Network Security Management: Handling Employee Expectation

By: Doug Bonderud| - Leave a comment


Bandwidth-heavy applications and services have changed the face of network security management. The problem? As noted by Venture Beat, new data suggests employees are on board with a world dominated by streaming video, chat services and music, but employers are still reticent.

While 85 percent of staff say new content is part of their everyday lives, just 28 percent of employers are apt to allow this kind of consumption. It makes sense; companies are worried about both bandwidth overruns and the inherent risks of third-party applications or live-streaming video. How do administrators effectively manage employee expectations without neglecting critical security processes?

The New Generation of Network Security Management

Cloud-savvy staff empowered by increasingly robust bring-your-own-device (BYOD) policies have created an issue for IT management teams. Network best practices advise that high-bandwidth staff services shouldn’t consume corporate resources. This restriction ensures critical day-to-day tasks and mandatory collaborations have the room they need to succeed, but employees now argue (sometimes successfully) that applications such as Facebook Live, Snapchat or other streaming services can help boost the bottom line.

Challenges arise, however, because staff aren’t used to censoring their own content use, especially on personal devices. This can lead to the same scenario as the idiom “the straw that broke the camel’s back,” wherein it’s not the actions of a single individual but multiple employees all consuming network services simultaneously that suddenly limits bandwidth or creates an opportunity for malicious actors.

No Simple Solution?

So how do companies manage this network expectation against the need for better security and oversight? Three methods are common:

1. Ban Everything

It’s not popular among staff, but companies can curtail the use of all streaming and data-heavy services. This means keeping a close eye on application usage and data transfer and drafting specific policies that mandate consequences for users who aren’t willing to follow the rules. On the plus side? Network security management increases over the near term and total available bandwidth ramps up. Negatives? The creation of dedicated shadow IT users determined to stream their content or access apps without alerting IT. Over time, network security degrades as more invisible app use occurs.

2. Go Managed

Another option? Introduce managed service expertise. According to BetaNews, leveraging a third-party tool or provider to help track app use and determine the root of bandwidth issues goes a long way to securing corporate networks. In addition to providing valuable metrics on the use (and misuse) of company bandwidth, service providers can set up automated tools to restrict app access based on time, location or device ID, in turn providing a balance between staff usability and corporate security.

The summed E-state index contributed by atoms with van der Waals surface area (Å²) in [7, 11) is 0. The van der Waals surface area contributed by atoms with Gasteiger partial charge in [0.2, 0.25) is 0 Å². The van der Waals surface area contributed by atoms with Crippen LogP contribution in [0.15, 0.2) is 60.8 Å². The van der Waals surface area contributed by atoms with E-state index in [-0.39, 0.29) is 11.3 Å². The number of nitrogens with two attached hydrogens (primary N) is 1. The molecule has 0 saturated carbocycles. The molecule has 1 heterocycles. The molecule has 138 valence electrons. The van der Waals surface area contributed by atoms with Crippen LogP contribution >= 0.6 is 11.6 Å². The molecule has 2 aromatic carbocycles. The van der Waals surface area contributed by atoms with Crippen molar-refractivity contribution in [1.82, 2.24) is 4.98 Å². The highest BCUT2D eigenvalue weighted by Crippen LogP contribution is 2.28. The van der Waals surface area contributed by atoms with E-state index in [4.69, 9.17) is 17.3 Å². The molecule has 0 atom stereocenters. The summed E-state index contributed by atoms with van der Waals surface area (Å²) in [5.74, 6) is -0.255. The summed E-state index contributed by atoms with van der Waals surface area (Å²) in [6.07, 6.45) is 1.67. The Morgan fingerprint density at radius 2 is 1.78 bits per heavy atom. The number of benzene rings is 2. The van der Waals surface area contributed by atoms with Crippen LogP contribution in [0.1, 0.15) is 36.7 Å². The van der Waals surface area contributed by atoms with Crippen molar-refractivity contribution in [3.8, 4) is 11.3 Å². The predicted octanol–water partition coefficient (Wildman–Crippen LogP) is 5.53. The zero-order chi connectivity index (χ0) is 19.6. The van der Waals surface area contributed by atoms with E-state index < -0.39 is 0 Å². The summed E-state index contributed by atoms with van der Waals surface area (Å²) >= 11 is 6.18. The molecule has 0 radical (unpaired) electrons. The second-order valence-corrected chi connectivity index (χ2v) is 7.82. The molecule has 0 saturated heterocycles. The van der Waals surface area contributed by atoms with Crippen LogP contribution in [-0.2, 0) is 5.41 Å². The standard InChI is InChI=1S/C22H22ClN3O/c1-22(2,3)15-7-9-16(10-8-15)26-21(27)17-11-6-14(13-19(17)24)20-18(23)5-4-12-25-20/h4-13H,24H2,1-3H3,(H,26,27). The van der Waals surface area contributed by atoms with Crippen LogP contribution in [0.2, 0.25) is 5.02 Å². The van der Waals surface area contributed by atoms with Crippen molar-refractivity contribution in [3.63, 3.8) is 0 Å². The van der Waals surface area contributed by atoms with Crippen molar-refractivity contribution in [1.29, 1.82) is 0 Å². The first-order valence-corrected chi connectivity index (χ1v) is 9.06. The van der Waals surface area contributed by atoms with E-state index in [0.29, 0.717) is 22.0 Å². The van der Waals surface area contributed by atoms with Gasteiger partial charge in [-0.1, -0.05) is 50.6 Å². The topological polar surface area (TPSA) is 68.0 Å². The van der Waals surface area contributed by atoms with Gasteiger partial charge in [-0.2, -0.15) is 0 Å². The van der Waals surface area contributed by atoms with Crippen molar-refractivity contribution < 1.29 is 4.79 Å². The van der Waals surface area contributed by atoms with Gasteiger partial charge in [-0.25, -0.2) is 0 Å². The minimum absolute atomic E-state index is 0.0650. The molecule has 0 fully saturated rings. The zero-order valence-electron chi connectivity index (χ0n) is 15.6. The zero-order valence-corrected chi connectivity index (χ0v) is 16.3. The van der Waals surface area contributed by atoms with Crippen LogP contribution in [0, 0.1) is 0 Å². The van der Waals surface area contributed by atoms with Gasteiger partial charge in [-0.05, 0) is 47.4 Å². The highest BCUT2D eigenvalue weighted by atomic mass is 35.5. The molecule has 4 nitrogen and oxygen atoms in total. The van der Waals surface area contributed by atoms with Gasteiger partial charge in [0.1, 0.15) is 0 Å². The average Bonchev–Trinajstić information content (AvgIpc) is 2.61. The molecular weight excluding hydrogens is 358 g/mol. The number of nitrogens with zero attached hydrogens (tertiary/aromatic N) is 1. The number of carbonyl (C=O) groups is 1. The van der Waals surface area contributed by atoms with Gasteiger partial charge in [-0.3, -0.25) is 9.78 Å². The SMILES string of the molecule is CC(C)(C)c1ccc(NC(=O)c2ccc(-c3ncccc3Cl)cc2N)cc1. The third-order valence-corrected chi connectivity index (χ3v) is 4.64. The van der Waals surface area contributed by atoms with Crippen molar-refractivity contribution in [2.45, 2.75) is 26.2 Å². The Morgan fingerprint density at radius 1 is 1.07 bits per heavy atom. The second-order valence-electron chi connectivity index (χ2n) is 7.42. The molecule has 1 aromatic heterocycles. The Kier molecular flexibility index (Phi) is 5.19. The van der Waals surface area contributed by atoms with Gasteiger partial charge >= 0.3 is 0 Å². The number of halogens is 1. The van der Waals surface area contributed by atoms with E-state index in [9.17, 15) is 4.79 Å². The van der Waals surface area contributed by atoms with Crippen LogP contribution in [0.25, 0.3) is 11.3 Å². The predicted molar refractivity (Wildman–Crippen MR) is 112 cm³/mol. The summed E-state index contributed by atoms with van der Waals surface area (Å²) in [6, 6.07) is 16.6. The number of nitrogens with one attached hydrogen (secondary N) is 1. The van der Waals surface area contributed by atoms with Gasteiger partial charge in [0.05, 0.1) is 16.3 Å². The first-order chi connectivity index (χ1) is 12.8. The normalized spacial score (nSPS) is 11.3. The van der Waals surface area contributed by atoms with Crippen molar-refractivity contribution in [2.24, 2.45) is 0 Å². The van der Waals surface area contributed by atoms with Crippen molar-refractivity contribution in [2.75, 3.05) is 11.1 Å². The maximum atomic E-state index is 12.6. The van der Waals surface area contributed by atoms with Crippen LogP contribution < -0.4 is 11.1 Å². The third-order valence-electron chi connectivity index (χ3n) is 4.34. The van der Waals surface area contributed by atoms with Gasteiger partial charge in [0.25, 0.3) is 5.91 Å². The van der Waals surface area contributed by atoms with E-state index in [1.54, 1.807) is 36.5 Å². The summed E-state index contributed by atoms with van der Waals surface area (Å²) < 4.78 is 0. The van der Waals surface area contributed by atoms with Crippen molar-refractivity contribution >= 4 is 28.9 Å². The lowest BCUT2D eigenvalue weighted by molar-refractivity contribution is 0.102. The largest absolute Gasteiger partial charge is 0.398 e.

3. Train Staff

As noted by BizTech Magazine, while technology remains a critical component of effective network security, “investment in the human factor is perhaps an even more critical defense.” The key to successful training is twofold: First, present staff with clear-cut cases of bandwidth usage issues and how they could impact job efficiency or project deadlines. Next, make it clear that the desired outcome is a partnership — monitoring tools will be used to analyze data, restrict some apps, empower others and block a few entirely, but so long as staff are willing to help self-monitor their own usage, it’s possible to retain much of their desired freedom without putting the network at risk.

Corporate networks are now viewed as extensions of private access points by many employees. And while training itself won’t prevent network security management issues, the combination of automated oversight tools and actionable education can make employees part of the solution rather than the problem and effectively address evolving bandwidth expectations.

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About The Author

Doug Bonderud

Freelance Writer

Doug Bonderud is an award-winning writer with expertise in technology and innovation. In addition to writing for Pivot Point, Security Intelligence, The Content Standard and Kaspersky, Doug also writes for companies such as McMurray/TMG and Straight North.

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